Opening of Pharmacy School Signals New Era for St. Joseph
By Becky Bergman
September 05, 2011
St. Joseph College moved a step closer to becoming a major player in the health education market last month when the School of Pharmacy finally opened its doors, a year behind schedule.
The downtown Hartford pharmacy school is the first doctoral level program in St. Joseph’s 79-history and makes it only the second in the state, along with the University of Connecticut, to offer such a degree.
There are 124 U.S. accredited colleges and schools that offer doctoral pharmacy degrees, and acceptance to these programs is highly competitive. St. Joseph College accepted only 68 applicants out of about 600 applicants, college officials said. Eventually school officials plan to expand the class to 100 students. At UConn, where applications run just as high, the program enrolls only 100 candidates per year.
Pamela Reid, president of St. Joseph College, proposed the pharmacy school to the board of trustees in early 2008. The idea was a hit and planning began that spring.
“The School of Pharmacy is a natural extension of the college’s commitment to healthcare and mission of service,” said Reid.
The West Hartford private school was supposed to open its pharmacy program last year but faculty and staff members needed additional time to prepare materials and line up resources, said Cindy Mariani, director of communications.
In the meantime, the demand for qualified pharmacists chilled.
In the past five years, nearly 30 schools started or expanded existing pharmacy programs in the U.S. But increased enrollment and an uncertain economy are making it tougher for graduates to find jobs — for now.
The average salary for an entry-level pharmacist position starts around $100,000 a year.
“The worker shortage definitely ended a few years ago, but the future is bright for students in the St. Joseph program,” said Margherita Giuliano, executive vice president of the Connecticut Pharmacist Association.
An aging population, increased prescription drug use and the expectation that the healthcare overhaul will provide greater coverage to more people will spur a demand for pharmacists again, said Giuliano.
According to the National Association of Chain Drug Stores, the number of prescriptions filled increased from 1.9 million in 1992 to more than 3.1 million in 2002, representing a 60 percent increase over a 10-year period.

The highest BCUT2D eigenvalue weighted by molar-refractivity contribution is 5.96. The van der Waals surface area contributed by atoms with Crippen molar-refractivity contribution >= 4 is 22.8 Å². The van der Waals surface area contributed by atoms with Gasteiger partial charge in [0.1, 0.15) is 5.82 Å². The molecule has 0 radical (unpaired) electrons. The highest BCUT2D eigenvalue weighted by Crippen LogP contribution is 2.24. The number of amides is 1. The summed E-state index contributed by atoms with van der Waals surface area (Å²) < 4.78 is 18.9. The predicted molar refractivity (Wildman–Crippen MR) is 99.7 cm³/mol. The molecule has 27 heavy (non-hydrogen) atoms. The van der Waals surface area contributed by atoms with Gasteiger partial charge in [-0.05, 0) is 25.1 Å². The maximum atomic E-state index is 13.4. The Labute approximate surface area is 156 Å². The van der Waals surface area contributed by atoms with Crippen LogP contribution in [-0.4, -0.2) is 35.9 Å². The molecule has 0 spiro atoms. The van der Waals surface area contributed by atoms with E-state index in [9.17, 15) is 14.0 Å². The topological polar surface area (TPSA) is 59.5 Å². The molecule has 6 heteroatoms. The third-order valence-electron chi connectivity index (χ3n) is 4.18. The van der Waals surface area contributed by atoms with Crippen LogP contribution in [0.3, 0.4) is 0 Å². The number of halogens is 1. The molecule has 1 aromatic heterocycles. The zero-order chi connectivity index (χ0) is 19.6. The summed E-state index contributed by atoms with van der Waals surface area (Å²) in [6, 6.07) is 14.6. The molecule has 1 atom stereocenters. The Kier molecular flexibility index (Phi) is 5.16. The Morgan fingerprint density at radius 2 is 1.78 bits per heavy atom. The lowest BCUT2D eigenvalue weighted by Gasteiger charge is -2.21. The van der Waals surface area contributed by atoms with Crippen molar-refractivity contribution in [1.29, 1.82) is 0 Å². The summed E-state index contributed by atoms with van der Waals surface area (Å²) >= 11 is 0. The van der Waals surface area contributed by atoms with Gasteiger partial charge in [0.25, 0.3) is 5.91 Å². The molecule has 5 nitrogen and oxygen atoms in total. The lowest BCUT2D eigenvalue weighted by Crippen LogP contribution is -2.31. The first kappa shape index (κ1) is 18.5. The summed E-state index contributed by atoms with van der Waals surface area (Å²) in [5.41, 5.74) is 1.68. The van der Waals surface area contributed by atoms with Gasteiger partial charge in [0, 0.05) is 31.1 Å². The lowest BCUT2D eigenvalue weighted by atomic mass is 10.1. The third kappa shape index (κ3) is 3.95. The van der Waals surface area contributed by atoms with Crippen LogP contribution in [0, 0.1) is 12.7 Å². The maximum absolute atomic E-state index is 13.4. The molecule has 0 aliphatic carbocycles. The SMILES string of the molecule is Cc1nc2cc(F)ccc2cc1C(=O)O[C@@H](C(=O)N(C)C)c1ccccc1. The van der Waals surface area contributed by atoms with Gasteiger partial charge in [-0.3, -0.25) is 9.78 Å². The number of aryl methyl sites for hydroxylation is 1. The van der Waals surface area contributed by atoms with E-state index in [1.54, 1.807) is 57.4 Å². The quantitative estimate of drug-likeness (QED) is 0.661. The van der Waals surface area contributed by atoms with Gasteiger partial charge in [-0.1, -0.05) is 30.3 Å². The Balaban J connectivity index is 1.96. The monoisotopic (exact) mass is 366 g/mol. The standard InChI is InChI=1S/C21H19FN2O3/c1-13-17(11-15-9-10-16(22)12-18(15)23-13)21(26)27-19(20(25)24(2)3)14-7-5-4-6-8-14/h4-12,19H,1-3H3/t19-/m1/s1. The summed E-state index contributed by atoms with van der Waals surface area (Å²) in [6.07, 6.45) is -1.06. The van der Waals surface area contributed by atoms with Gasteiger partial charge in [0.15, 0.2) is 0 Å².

“I think by the time these students graduate, we’re going to see another demand for pharmacists again,” said Giuliano. “There is a transition going on in our industry as we move away from a dispensing model and focus more on patient care.”
In fact, the Connecticut Department of Labor expects jobs in the industry to increase nearly 20 percent between now and 2018.
Industry experts say pharmacists are more than just clerks who dispense pills from bins at a big box retailer. Today, they are taking a more active role in health care management by communicating with physicians and coordinating complex prescriptions for patients.
They work in a variety of settings, including hospitals, doctors’ offices, long- and short-term nursing facilities, outpatient care centers, drug stores, grocery outlets and mass retail chains.
“We’re starting to see the expanding role of pharmacists as partners in the delivery of managed patient care,” said Giuliano. “They have to know about the drugs they are prescribing and how the medications work so they can communicate that information between patients and their physicians.”
Medical students at St. Joseph College’s School of Pharmacy attend full-time classes in space adjacent to the XL Center on Trumbull Street. Students do hands-on clinical work at a nearby hospital for three years as part of their training for a career in the field.
St. Joseph College inked a 12-year lease with Northland Investment Corp. and spent $4.4 million to outfit the 35,000 square foot school, which includes a 105-seat theater-style lecture and lab classroom.
College leaders want to add another 20,000 square feet to the facility next year.
The school’s unique program will help the college diversify its course offerings, said Mariani. The accelerated pace — three years instead of four — is designed to give students access to the job market sooner while helping them save a year’s worth of tuition, which runs about $40,000.